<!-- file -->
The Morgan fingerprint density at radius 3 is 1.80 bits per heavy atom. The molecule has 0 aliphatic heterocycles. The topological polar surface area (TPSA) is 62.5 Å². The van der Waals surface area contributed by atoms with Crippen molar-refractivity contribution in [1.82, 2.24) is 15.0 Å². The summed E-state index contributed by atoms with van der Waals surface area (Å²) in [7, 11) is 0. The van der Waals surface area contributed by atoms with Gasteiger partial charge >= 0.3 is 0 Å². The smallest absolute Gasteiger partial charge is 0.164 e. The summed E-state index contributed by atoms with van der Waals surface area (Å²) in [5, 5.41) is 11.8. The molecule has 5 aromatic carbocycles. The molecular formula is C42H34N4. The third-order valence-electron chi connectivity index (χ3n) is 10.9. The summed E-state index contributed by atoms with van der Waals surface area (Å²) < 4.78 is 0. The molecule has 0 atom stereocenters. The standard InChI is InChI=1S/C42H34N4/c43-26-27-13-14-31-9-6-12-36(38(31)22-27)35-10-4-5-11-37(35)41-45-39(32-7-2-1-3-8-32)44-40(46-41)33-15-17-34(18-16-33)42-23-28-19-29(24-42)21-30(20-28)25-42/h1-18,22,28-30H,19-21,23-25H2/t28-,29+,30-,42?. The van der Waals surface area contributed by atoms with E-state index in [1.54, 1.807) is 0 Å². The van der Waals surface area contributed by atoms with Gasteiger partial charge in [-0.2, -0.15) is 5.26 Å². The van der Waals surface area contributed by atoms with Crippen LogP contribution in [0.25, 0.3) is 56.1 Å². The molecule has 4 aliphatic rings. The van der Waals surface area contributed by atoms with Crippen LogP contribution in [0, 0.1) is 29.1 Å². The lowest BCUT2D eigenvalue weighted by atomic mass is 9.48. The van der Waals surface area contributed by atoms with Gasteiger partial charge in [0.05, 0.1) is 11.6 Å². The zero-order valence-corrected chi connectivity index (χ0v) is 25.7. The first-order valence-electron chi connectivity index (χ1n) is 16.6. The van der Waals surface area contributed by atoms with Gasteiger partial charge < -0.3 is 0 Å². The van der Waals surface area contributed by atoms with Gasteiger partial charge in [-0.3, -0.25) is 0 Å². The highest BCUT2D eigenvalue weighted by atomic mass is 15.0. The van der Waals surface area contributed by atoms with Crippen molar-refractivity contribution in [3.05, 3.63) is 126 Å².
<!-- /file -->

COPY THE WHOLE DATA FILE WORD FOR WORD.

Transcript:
The Morgan fingerprint density at radius 3 is 1.80 bits per heavy atom. The molecule has 0 aliphatic heterocycles. The topological polar surface area (TPSA) is 62.5 Å². The van der Waals surface area contributed by atoms with Crippen molar-refractivity contribution in [1.82, 2.24) is 15.0 Å². The summed E-state index contributed by atoms with van der Waals surface area (Å²) in [7, 11) is 0. The van der Waals surface area contributed by atoms with Gasteiger partial charge >= 0.3 is 0 Å². The smallest absolute Gasteiger partial charge is 0.164 e. The summed E-state index contributed by atoms with van der Waals surface area (Å²) in [5, 5.41) is 11.8. The molecule has 5 aromatic carbocycles. The molecular formula is C42H34N4. The third-order valence-electron chi connectivity index (χ3n) is 10.9. The summed E-state index contributed by atoms with van der Waals surface area (Å²) < 4.78 is 0. The molecule has 0 atom stereocenters. The standard InChI is InChI=1S/C42H34N4/c43-26-27-13-14-31-9-6-12-36(38(31)22-27)35-10-4-5-11-37(35)41-45-39(32-7-2-1-3-8-32)44-40(46-41)33-15-17-34(18-16-33)42-23-28-19-29(24-42)21-30(20-28)25-42/h1-18,22,28-30H,19-21,23-25H2/t28-,29+,30-,42?. The van der Waals surface area contributed by atoms with E-state index in [1.54, 1.807) is 0 Å². The van der Waals surface area contributed by atoms with Gasteiger partial charge in [-0.2, -0.15) is 5.26 Å². The van der Waals surface area contributed by atoms with Crippen LogP contribution in [0.25, 0.3) is 56.1 Å². The molecule has 4 aliphatic rings. The van der Waals surface area contributed by atoms with Crippen LogP contribution in [0, 0.1) is 29.1 Å². The lowest BCUT2D eigenvalue weighted by atomic mass is 9.48. The van der Waals surface area contributed by atoms with Gasteiger partial charge in [0.05, 0.1) is 11.6 Å². The zero-order valence-corrected chi connectivity index (χ0v) is 25.7. The first-order valence-electron chi connectivity index (χ1n) is 16.6. The van der Waals surface area contributed by atoms with Gasteiger partial charge < -0.3 is 0 Å². The van der Waals surface area contributed by atoms with Gasteiger partial charge in [-0.3, -0.25) is 0 Å². The highest BCUT2D eigenvalue weighted by atomic mass is 15.0. The van der Waals surface area contributed by atoms with Crippen molar-refractivity contribution in [3.05, 3.63) is 126 Å².